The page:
In general, Olympics themed videogames have fallen out of favor. Likely because of short development cycles, and strict publication deadlines to coincide with the broadcast of the games, most modern Olympics themed games suffer from a lack of polish, and buggy performance, if not outright unplayable game design. The Torino, Beijing, and Vancouver, officially licensed Olympics videogames were all terrible. They did not hold up to the photorealistic competition of other more sophisticated sports simulations, and often the events were awkward to play. London 2012 has received moderate critical response, with most regaling the title as a pleasant surprise given its lackluster to downright awful Olympic videogame predecessors.
These games have all been designed as sports simulations, entering a market dominated by highly polished, highly iterated, and annually released titles. Given the diversity of events, the range of sport rules, and the complicated interactions involved, this is like designing a dozen sports simulations and trying to cram them all onto one disk. No wonder the games tended to be terrible.
My favorite Olympics videogame to paly as I’m drawn in by the games this year is Justin Smith’s Realistic Summer Sports Simulator. Filipe Salgado previously reviewed the title for Kill Screen, and I agree with most of his analysis of the game with a giant, glaring exception: I think it is wickedly amusing. That Justin Smith, designer of Enviro-Bear 2010 and Fuck Oregon Let’s Go Find El Dorado called his game a “simulator” suggests the irony and whimsy he applied to his take on the summer Olympic games. It is the very non-simulative design of his game, the simple regurgitation of a common rubberband mechanic, shared across events, that is so reminiscent of Track and Field and makes JSRSSS a joyfully challenging and charming game to play. You’re clumsy, the controls are awkward, and that is his point. But, not unlike Track and Field, I keep wanting to play, and I relish each moment when I notice improvement, when I execute a dive, or manage to hold on to the barbell without falling over. There is still joy in simplicity, and absurdity and JSRSSS offers it in droves.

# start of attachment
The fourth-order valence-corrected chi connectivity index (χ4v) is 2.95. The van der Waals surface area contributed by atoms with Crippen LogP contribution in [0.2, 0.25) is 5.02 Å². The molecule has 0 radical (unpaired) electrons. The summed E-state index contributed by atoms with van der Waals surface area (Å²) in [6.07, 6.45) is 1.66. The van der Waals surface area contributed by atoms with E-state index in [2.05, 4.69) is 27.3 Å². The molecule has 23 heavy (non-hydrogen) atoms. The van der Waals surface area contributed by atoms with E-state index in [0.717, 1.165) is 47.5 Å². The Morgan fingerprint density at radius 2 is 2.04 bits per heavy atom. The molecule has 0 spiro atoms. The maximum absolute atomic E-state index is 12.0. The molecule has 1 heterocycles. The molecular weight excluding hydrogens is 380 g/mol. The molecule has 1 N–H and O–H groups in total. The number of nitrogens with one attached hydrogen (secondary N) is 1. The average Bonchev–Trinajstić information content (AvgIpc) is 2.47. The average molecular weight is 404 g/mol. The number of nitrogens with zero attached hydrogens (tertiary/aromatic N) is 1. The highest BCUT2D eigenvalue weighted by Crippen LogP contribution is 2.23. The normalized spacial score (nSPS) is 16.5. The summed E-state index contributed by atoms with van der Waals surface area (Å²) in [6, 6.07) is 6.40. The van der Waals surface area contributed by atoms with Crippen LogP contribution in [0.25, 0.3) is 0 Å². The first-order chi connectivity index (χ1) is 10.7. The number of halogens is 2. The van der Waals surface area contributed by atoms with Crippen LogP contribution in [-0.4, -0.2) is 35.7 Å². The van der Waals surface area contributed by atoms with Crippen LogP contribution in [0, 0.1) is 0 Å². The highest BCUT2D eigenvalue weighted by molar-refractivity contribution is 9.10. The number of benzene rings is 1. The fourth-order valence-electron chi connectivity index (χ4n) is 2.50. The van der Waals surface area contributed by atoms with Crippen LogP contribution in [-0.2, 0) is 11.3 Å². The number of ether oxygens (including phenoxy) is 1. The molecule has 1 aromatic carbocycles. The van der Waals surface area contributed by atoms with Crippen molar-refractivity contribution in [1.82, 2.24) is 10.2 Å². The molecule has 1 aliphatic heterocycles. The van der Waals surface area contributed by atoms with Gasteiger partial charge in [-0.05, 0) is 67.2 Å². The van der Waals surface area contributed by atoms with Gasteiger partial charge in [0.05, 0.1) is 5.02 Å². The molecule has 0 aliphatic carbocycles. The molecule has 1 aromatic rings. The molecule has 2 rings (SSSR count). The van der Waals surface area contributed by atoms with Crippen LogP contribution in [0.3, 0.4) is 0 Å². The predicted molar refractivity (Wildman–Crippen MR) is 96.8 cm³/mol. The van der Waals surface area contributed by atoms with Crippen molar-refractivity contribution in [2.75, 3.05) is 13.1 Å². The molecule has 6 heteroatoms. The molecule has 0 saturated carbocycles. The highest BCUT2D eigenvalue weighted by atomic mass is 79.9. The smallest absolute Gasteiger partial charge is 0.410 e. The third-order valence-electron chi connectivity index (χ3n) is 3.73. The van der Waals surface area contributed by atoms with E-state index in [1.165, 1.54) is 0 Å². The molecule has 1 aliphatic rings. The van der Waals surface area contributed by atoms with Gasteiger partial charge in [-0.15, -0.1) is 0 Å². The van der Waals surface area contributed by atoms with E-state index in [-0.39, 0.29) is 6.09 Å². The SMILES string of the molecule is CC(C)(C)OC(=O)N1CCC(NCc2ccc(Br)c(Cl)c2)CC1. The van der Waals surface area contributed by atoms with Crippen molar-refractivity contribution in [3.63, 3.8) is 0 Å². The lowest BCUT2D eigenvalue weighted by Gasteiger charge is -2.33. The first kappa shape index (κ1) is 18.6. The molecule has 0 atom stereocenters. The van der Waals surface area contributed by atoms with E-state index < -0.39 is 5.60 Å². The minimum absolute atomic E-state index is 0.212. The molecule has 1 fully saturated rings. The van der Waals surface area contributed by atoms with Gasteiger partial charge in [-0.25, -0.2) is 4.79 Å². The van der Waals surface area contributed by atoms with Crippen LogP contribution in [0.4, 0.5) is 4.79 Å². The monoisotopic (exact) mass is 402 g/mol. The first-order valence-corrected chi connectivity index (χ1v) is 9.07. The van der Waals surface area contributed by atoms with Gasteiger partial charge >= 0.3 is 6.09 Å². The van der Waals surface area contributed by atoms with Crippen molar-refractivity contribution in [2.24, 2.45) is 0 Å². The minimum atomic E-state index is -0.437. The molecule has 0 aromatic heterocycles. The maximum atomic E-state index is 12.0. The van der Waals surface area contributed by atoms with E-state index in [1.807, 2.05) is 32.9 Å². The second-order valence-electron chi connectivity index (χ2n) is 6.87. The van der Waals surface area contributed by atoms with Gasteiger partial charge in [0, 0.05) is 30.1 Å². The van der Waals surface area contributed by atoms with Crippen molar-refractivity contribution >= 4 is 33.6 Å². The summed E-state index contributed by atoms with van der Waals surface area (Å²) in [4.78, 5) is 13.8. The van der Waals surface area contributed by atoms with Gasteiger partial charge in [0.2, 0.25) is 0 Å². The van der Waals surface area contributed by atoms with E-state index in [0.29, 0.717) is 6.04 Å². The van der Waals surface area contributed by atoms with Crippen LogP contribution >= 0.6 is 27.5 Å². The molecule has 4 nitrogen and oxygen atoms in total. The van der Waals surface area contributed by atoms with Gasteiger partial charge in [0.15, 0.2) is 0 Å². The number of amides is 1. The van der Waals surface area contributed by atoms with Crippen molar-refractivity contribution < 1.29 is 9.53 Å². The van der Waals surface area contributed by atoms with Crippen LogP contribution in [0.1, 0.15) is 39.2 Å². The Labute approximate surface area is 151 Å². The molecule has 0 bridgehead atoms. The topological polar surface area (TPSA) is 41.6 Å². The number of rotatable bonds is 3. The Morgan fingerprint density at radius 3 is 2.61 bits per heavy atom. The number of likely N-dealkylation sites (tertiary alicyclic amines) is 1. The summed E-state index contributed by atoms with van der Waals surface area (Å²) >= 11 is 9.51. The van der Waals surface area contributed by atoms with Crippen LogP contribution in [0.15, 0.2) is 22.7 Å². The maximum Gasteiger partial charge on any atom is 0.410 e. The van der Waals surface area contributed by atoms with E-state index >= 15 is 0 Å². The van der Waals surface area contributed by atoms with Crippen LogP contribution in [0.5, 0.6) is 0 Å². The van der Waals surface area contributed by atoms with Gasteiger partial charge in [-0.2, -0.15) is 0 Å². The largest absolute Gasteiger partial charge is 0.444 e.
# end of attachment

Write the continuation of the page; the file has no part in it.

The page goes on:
In light of the awesome ridiculousness of the Olympics, it is fitting that my favorite Olympics videogames lean heavily on the wacky, and the absurd rather than verisimilitude. Truth be told, I’ve grown somewhat weary of sports simulations, and this Quixotic quest for the accurate, and the real. I love playing games like NBA2K and The Show, and I find myself regularly immersed in the worlds they create. All the same, I still really enjoy the mindless, haptic joy that comes from hammering on a button to get my little mustachioed decathlete across the finish line, or swiping my finger to fling my gymnast around on rings. Simple, and silly, can be good too, and such games are no-less sporty than more detailed simulations.